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Molecular clock in neutral protein evolution

Wilke, Claus O. (2004) Molecular clock in neutral protein evolution. BMC Genetics, 5 . Art. No. 25. ISSN 1471-2156. PMCID PMC517495.

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Background: A frequent observation in molecular evolution is that amino-acid substitution rates show an index of dispersion (that is, ratio of variance to mean) substantially larger than one. This observation has been termed the overdispersed molecular clock. On the basis of in silico protein-evolution experiments, Bastolla and coworkers recently proposed an explanation for this observation: Proteins drift in neutral space, and can temporarily get trapped in regions of substantially reduced neutrality. In these regions, substitution rates are suppressed, which results in an overall substitution process that is not Poissonian. However, the simulation method of Bastolla et al. is representative only for cases in which the product of mutation rate μ and population size Ne is small. How the substitution process behaves when μNe is large is not known. Results: Here, I study the behavior of the molecular clock in in silico protein evolution as a function of mutation rate and population size. I find that the index of dispersion decays with increasing μNe, and approaches 1 for large μNe . This observation can be explained with the selective pressure for mutational robustness, which is effective when μNe is large. This pressure keeps the population out of low-neutrality traps, and thus steadies the ticking of the molecular clock. Conclusions: The molecular clock in neutral protein evolution can fall into two distinct regimes, a strongly overdispersed one for small μNe, and a mostly Poissonian one for large μNe. The former is relevant for the majority of organisms in the plant and animal kingdom, and the latter may be relevant for RNA viruses.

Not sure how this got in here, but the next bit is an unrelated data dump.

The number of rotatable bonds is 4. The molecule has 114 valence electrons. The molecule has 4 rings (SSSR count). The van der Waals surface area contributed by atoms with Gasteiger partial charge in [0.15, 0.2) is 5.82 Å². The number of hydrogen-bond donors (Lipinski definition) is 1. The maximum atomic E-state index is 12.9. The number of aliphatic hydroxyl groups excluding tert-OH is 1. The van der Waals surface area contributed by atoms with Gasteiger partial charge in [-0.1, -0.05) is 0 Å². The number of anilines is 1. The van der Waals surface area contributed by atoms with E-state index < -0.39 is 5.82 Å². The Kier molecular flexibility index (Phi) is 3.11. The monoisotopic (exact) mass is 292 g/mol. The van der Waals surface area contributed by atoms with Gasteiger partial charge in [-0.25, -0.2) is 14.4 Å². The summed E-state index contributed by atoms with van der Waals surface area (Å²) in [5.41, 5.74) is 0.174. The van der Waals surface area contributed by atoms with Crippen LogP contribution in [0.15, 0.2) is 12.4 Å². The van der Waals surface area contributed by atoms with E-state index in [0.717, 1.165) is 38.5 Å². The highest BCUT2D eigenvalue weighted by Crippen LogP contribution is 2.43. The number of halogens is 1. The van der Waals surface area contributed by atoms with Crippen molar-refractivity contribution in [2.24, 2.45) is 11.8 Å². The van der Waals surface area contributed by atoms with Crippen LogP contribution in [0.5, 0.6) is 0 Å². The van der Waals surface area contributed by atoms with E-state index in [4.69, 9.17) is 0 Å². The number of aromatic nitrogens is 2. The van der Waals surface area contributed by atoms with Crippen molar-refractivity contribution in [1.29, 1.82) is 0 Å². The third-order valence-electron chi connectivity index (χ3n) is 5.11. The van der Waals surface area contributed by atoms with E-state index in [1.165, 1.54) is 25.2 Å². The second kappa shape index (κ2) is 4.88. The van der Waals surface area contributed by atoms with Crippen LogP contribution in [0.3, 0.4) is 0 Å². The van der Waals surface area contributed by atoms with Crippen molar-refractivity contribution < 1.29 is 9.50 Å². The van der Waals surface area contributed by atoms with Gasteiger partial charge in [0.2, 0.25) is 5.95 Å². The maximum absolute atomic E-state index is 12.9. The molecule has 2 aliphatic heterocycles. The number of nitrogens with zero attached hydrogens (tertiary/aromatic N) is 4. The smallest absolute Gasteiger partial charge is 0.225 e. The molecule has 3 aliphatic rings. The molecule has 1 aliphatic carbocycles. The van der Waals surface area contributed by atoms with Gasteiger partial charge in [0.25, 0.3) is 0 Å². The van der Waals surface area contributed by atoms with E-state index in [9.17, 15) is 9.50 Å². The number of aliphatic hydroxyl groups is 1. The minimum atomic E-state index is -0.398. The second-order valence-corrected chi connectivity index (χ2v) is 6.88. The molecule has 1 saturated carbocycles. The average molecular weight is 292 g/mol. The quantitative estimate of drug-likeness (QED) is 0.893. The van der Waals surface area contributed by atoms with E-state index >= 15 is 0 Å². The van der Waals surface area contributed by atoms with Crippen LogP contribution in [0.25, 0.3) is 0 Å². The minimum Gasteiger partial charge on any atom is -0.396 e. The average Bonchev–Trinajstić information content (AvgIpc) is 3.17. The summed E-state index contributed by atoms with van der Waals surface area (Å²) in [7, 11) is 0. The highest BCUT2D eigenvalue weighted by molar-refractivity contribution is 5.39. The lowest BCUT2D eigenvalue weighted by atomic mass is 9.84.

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Wilke, Claus O.0000-0002-7470-9261
Additional Information:© 2004 Wilke; licensee BioMed Central Ltd. This is an open-access article distributed under the terms of the Creative Commons Attribution License (, which permits unrestricted use, distribution, and reproduction in any medium, provided the original work is properly cited. Received: 09 June 2004; Accepted: 27 August 2004; Published: 27 August 2004. This work was supported in part by the NSF under Contract No. DEB-9981397. I thank Ugo Bastolla for helpful comments on an earlier version of this paper. Authors' contributions: COW carried out all aspects of this study.
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PubMed Central ID:PMC517495
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Deposited On:22 Nov 2005
Last Modified:02 Oct 2019 22:38

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